Let Me Tell You What I Think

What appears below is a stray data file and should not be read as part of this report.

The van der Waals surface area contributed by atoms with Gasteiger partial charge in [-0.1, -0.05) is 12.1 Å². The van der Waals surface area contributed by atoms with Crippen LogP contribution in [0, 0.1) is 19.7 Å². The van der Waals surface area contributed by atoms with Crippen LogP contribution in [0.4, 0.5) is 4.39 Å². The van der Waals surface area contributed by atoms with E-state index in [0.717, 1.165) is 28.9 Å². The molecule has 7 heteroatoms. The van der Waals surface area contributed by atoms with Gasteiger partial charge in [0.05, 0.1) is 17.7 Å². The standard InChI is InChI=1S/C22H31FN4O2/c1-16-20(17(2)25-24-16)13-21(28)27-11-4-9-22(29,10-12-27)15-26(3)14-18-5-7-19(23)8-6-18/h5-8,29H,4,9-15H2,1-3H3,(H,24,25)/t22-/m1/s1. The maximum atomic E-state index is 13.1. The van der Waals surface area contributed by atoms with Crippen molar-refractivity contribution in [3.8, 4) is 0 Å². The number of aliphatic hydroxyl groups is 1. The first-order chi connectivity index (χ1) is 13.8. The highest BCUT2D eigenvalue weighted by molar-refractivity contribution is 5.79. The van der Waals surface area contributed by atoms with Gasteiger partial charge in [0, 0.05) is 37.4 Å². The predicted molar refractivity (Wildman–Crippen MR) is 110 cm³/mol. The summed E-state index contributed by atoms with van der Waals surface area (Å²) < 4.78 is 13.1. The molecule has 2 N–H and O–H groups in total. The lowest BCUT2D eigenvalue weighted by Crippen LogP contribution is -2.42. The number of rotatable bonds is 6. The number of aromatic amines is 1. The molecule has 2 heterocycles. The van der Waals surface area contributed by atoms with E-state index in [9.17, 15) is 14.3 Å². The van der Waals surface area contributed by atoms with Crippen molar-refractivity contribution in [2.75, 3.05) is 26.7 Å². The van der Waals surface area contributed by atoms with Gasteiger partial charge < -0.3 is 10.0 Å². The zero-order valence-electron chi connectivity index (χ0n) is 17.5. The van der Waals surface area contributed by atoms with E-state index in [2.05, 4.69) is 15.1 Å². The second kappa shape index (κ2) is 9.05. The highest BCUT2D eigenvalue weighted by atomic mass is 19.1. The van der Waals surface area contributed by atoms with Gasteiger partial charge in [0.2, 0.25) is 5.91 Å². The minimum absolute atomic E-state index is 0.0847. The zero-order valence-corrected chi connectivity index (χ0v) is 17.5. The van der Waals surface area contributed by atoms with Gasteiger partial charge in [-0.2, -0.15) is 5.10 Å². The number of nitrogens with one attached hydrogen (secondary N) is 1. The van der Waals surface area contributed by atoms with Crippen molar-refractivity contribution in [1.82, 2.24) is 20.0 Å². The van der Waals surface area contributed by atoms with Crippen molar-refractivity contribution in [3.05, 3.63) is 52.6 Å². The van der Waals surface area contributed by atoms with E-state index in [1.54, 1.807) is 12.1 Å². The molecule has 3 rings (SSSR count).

Sharing personal opinions is the basis for many conversations in my life. From who should be voted off [insert reality TV show of choice] to where we should go to dinner, my friends and I are rarely reluctant to voice an opinion. Sometimes, like when debating a political candidate, that opinion matters, but most of the time we're ranting about an awful movie or debating the top 5 all-time Celtics players not because that opinion "matters", but because we believe that opinion is right... and that everyone else should agree with it. Should I go to that new restaurant in the South End? Let me ask around. Does Avatar really have a shot at best picture? Let's debate. Best pizza in Boston? I'll fight you if you don't think it's Santarpio's. Recently though, a funny thing has happened in terms of where these conversations have started taking place. Now as I look to make decisions, my go to source of information isn't anyone who I've ever met before, but the vast community of the internet. Online opinions, or user reviews, started innocently with a few folks documenting their experiences and sharing them online. Now, it's a multi-million dollar business. I don't know about you, but with pretty much any decision I make these days, I consult the web. Whether I turn to Yelp or Rotten Tomatoes or simply do a Google search, I know that someone else had bought/done/seen/gone/tried whatever it is I'm about to do. So why go in blind? And now, it's easier than ever with a recent explosion of innovative new spins on the user review. Here are a few of the biggest new kids on the block: Four Square and Gowalla Two location-based 'games'? that reward real-life check-ins with virtual rewards. Wherever you go, check-in using one of these mobile apps and accrue points/badges/stamps to either become mayor of that location (Four Square) or work your way up the top ten list (Gowalla). Find out where your friends are, and what they think of the place they're at. Four Square ('Check-in. Find your friends. Unlock your city'?) has recently partnered with Harvard University, Zagat, Conde Nast and Bravo among others for content integration. Gowalla ("Go out. Go discover. Go share. Gowalla.'?) recently received $8.4MM in a second round of venture fundraising Yelp recently responded to the growing popularity of these apps (and other newcomers like myTown) by adding location based check-ins to their application. Looks like the battle for GPS fueled reviews/gaming is on. Aardvark 'The first Social Search engine: a way to find people, not web pages, that have specific information.'? How it works? Send in a question, Aardvark finds the 'perfect person'? to answer it and in minutes you'll get a personal response sent directly to you. A user's question, 'where's a good happy hour in Austin, TX'? is served up to a network of individuals who may be able to respond ' i.e., someone who lives in Austin, someone who likes $2 well drinks, or someone who went to UT back in the day. Just purchased by Google for $50MM. Dorthy.com 'Your search is over'?¦ it's time to get **it done.'? How it works? Users create Dreampages by entering a question, statement or phrase such as 'complete my first triathlon'?. This creates a 'Living Search'? query that searches the web 24/7 to seek out the most relevant content, and based on the user's activity, it continues to customize results with each interaction.